All human communities are identified by their intrinsic characteristics based on the unique way they have been formed and their collective experiences. The Jewish community, which I come from, for example, has developed certain traits through centuries of suffering.
There was a documentary several years ago that sought to understand why so many comics hail from a Jewish background. The film determined that comedy was one way that Jews have been able to cope with much of the suffering they endured.
Unlike mere human communities, the Church, God’s new community is determined not by its collective experiences and intrinsic characteristics, but by who God says they are. This should not be difficult to understand since this community only exists by the sheer grace of God. As a result of God bringing this community forth, the people of God certainly develop defining characteristics and traits. Nevertheless, it is only by first understanding the indicatives (what God has done in bringing this new community forth) that we can live out the imperatives (what God demands we be).
It is helpful to remember the Bible was written in an eastern culture. Easterners identify themselves first by their relationship to their community and never by what they are as individuals. When God brought Israel out of Egypt, he brought out an entire people, not merely individuals. In the New Testament, Jesus taught us to pray by saying “Our Father”, recognizing we are part of a collective people who through redemption can now call God our Father. As Westerners, this is foreign to us, since, for the most part, we think of ourselves individually and then as part of a community, if at all. Rugged individualism characterizes our age, even sadly in much of the Church.
That’s why it is refreshing to see how the first apostles thought about the communities to whom they wrote their letters. Take, for example, the introduction of Peter’s first letter where he addresses scattered communities of faith through Asia Minor. It perhaps contains the most explicit language in the entire New Testament describing how God thinks about the Church. When we think of a local church, we usually think of a church meeting in a building on a Sunday morning. But there is so much more to a church than that.
First and foremost, the apostle Peter, when describing these communities of faith, refers to the fact that they are men and women who have been chosen by God. That is the meaning of the term elect in verse 1. These believers did not choose themselves but were chosen by God to belong to Jesus Christ. From the outside, it may look like they chose Christ willingly and they most certainly did. But behind their choice was God’s sovereign choosing of his people. It was this that accounts for their salvation.
But elect in the ESV translation is an adjective, which modifies the noun exiles. It is the word for one who is not living in his own country but is living as a sojourner among others. It is to be a stranger among others. It is used by the author of Hebrews of those heroes of the faith who all “died in faith, not having received the things promised, but having seen them and greeted them from afar, and having acknowledged that they were strangers and exiles on the earth” (Hebrews 11:13, italics mine). In a word, they were elected and because of that they now lived as exiles on the earth.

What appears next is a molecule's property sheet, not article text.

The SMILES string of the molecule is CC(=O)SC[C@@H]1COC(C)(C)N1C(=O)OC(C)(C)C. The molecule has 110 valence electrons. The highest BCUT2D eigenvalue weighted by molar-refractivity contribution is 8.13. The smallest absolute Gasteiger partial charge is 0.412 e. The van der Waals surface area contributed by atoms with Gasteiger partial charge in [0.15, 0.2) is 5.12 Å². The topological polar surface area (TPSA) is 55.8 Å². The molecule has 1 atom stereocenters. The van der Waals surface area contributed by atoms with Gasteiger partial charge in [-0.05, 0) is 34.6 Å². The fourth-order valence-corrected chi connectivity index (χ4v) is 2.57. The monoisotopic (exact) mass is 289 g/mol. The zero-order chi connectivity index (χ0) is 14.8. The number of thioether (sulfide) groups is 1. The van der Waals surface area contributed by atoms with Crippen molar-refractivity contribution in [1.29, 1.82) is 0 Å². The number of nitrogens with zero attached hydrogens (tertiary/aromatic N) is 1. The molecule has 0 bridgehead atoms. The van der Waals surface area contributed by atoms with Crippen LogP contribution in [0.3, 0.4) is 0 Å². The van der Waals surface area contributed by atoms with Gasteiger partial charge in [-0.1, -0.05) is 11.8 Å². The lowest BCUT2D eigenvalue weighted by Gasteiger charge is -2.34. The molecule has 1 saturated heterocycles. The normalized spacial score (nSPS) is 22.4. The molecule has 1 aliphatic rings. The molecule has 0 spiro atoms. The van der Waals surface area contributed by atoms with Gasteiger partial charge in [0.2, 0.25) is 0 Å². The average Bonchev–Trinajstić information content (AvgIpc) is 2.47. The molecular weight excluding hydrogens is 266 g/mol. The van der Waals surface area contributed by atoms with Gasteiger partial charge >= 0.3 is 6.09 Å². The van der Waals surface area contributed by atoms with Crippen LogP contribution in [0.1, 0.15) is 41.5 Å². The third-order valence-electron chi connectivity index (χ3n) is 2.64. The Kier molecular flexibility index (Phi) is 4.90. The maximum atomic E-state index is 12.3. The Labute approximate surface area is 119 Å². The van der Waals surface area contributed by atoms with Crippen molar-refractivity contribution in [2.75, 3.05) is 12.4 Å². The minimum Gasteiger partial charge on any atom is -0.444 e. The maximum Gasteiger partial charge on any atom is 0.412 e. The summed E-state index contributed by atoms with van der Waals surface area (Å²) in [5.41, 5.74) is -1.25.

Sadly, this is not how many modern believers live. Study after study reveals there is little difference between the lifestyle and habits of unbelievers with that of believers in the West. We watch the same programs, frequent the same stores, and mirror the world when it comes to such things as divorce and viewing pornography. In a word, there is little distinguishable difference between believers and unbelievers in the modern Western church. And we are not only not distinguishable, but we also seemed to have accepted the notion that the more like the world we are, the better chance we have of attracting them. And it seems to have worked! Our churches are filled with people whose appetites are unchanged from their worldly counterparts and who have been told that they can pursue the same things as those living in this world and eventually inherit the riches of heaven too. How many will be utterly surprised on that day.
Jesus made it clear in his teaching that the believer is both in the world, but not of it. In his High Priestly prayer found in John 17, he reminds his disciples he is leaving them in this world for a special mission. Rather than taking them out of this world therefore, he asked they be kept from the evil one (17:15). The Church is now the ekkclesia, the “called-out” ones. That word is formed from two Greek phrases; first, “klesia” which is not a religious term but a word meaning congregation or assembly. It was used of the assembly called out to kill the apostle Paul. It is only when it is preceded by the Greek prefix “ek” meaning “out of” that its real meaning for the people of God can be seen. The Church is the assembly of those who have been called out of the world to belong to Jesus Christ.
What is desperately needed today is for those who belong to Christ to recapture the meaning of living as elect exiles in this world. That is not a call to leave this world as Middle Age monks did and cloister in monasteries, far removed from normal life. Our separation from this world is to be lived out in the context of normal life—in the world but not of it. We need to give up entirely the notion that the more like the world we are, the abler we will be to attract others. In actuality, the opposite is true: history has proven it is only as the Church has been separate from the world that she has become most attractive to those outside of Christ. Our power is manifest in our otherness. May God raise up in our day assemblies of elect exiles who, while living lives of separation and holiness, powerfully present the Gospel to those who are perishing.